Open Cluster NGC 7789
Size: About 16'
RA: 23h 57m 0s
Dec: 56 degrees 43' 59"
NGC7789 was identified by Caroline
Herschel and is one of the oldest open star clusters known (about 1.6
billion years old). It sits in Cassiopeia amidst many stars of
the Milky Way galaxy, although the compact nature of this open cluster
makes it easy to identify. It contains at least 1000 stars of
varying ages, with several older, red giants being
easily visible. I
was not prepared for the sheer number of stars in this field, which
either add or detract from the beauty of the central star cluster,
depending upon your point of view.
Date: January 10, 2005
Sky 90 at f4.5 with field flattener/focal reducer, on the G11 Losmandy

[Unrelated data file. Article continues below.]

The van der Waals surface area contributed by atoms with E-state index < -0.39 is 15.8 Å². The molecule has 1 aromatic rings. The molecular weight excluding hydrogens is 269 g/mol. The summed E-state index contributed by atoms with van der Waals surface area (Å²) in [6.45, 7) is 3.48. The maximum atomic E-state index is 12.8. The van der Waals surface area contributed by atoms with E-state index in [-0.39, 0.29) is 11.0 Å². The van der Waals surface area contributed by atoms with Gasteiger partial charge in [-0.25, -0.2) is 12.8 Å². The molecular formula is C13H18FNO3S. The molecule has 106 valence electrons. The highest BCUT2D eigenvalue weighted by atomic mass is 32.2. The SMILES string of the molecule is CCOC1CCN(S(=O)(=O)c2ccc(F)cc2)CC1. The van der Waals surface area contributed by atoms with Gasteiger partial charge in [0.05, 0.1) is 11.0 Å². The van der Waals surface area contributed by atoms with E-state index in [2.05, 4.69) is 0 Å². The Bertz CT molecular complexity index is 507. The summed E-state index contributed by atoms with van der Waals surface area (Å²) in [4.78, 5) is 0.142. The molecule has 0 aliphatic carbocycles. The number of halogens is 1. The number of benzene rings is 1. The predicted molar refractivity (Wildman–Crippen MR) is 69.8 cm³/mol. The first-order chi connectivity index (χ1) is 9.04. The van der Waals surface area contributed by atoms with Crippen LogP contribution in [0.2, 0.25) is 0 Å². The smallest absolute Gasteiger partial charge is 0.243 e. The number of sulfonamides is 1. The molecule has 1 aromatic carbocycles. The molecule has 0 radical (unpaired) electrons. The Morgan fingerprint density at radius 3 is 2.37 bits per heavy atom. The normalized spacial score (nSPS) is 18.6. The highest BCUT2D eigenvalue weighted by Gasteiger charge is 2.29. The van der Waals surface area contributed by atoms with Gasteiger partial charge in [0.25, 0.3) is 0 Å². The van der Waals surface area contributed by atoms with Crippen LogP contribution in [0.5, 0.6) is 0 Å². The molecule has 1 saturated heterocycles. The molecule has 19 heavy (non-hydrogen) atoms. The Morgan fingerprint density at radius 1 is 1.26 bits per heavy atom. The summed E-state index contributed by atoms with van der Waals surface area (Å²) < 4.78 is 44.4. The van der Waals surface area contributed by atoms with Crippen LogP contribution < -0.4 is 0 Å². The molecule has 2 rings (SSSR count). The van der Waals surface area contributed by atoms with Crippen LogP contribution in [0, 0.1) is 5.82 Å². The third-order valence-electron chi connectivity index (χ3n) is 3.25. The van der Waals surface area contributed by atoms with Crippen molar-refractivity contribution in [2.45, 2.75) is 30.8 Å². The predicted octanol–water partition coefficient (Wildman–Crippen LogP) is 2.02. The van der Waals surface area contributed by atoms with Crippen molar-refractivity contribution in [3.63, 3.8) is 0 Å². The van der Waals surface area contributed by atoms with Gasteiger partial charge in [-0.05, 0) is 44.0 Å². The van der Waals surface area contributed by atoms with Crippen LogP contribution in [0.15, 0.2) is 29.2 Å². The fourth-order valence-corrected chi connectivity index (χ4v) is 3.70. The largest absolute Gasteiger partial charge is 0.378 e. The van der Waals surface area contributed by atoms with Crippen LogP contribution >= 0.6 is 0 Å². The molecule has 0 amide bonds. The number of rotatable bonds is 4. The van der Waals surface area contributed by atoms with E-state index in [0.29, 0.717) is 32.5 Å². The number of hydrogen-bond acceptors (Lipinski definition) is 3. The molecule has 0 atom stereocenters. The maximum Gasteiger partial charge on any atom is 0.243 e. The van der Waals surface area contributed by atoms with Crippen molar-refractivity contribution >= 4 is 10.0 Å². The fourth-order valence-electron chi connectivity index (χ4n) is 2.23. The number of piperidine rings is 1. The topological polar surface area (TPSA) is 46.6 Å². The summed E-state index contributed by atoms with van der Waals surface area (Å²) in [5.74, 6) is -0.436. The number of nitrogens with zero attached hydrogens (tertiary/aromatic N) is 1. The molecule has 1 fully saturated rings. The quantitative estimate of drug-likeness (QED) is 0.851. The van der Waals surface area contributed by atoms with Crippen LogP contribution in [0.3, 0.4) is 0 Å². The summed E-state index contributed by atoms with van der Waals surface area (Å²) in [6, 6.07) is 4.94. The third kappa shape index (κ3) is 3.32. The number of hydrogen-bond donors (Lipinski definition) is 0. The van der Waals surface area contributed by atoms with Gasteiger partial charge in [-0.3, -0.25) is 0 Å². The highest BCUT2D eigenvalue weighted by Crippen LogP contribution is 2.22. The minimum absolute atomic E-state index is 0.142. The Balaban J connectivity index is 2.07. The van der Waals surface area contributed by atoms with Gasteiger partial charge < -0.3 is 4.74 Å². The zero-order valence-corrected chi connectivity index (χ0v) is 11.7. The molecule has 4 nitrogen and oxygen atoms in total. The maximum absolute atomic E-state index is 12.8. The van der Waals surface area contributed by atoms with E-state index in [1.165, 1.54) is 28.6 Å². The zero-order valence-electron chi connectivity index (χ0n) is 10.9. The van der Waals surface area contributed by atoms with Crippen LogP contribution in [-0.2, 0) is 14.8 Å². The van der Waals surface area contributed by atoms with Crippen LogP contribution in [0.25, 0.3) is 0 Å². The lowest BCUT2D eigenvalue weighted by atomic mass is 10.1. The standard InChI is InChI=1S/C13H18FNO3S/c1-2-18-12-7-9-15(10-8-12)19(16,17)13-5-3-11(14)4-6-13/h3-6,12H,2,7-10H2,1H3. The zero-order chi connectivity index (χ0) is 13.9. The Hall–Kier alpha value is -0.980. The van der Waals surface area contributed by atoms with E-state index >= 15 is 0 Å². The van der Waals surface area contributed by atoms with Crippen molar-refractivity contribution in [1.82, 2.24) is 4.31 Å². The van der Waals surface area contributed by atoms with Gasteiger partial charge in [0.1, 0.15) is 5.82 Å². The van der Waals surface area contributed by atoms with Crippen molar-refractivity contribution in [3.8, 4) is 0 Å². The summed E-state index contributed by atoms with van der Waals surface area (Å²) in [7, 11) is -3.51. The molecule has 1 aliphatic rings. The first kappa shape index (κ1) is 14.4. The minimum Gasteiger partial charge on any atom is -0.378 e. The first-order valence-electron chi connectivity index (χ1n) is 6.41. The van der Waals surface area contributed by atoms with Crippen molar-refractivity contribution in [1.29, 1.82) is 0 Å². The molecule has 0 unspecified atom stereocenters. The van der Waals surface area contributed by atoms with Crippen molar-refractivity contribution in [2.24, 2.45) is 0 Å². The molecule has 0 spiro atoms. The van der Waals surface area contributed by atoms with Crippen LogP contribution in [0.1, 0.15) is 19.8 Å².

Mount. I made a circular rim out of PVC tubing which fitted over
the dew shield of the Sky90 and permitted placement of an elastic band
to form an "X". This created the star spikes shown above for the
brighter stars. A photograph of this device is shown here (this
be accomplished with kite string or fishing line).
Autoguider: SBIG STV with
Type II R, G, B, plus clear filter set.
Exposures: L:R:G:B. 8 x 2'
for Luminance (clear filter); R, G, and B (5 x 3' each), all unbinned.
Conditions: Temperature 36 degrees F; average
transparency; average seeing; a bit breezy.
Post-processing: No darks,
flats, or bias frames used. Alignment and Min/Max Excluded
combine done in ImagesPlus.
performed in ImagesPlus
levels and curves adjustments in Photoshop CS (16 bit format).
note: Graphics on this website
may not be reproduced without author permission.
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